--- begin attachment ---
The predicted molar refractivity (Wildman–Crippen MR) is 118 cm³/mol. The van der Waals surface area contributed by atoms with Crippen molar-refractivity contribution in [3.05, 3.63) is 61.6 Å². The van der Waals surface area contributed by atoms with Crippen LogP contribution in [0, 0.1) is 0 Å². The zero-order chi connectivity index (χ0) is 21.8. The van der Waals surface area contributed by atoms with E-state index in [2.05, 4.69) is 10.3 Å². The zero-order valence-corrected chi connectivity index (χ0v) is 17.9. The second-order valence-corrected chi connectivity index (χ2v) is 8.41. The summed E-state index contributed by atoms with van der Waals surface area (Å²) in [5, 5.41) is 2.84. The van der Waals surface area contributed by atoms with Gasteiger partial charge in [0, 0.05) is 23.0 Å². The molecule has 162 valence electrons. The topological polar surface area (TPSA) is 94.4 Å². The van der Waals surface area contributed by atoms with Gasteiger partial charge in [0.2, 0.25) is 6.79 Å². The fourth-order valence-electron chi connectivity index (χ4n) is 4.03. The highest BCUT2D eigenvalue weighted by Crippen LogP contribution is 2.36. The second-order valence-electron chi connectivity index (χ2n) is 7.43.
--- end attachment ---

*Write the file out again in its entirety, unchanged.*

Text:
The predicted molar refractivity (Wildman–Crippen MR) is 118 cm³/mol. The van der Waals surface area contributed by atoms with Crippen molar-refractivity contribution in [3.05, 3.63) is 61.6 Å². The van der Waals surface area contributed by atoms with Crippen LogP contribution in [0, 0.1) is 0 Å². The zero-order chi connectivity index (χ0) is 21.8. The van der Waals surface area contributed by atoms with E-state index in [2.05, 4.69) is 10.3 Å². The zero-order valence-corrected chi connectivity index (χ0v) is 17.9. The second-order valence-corrected chi connectivity index (χ2v) is 8.41. The summed E-state index contributed by atoms with van der Waals surface area (Å²) in [5, 5.41) is 2.84. The van der Waals surface area contributed by atoms with Gasteiger partial charge in [0, 0.05) is 23.0 Å². The molecule has 162 valence electrons. The topological polar surface area (TPSA) is 94.4 Å². The van der Waals surface area contributed by atoms with Gasteiger partial charge in [0.2, 0.25) is 6.79 Å². The fourth-order valence-electron chi connectivity index (χ4n) is 4.03. The highest BCUT2D eigenvalue weighted by Crippen LogP contribution is 2.36. The second-order valence-electron chi connectivity index (χ2n) is 7.43.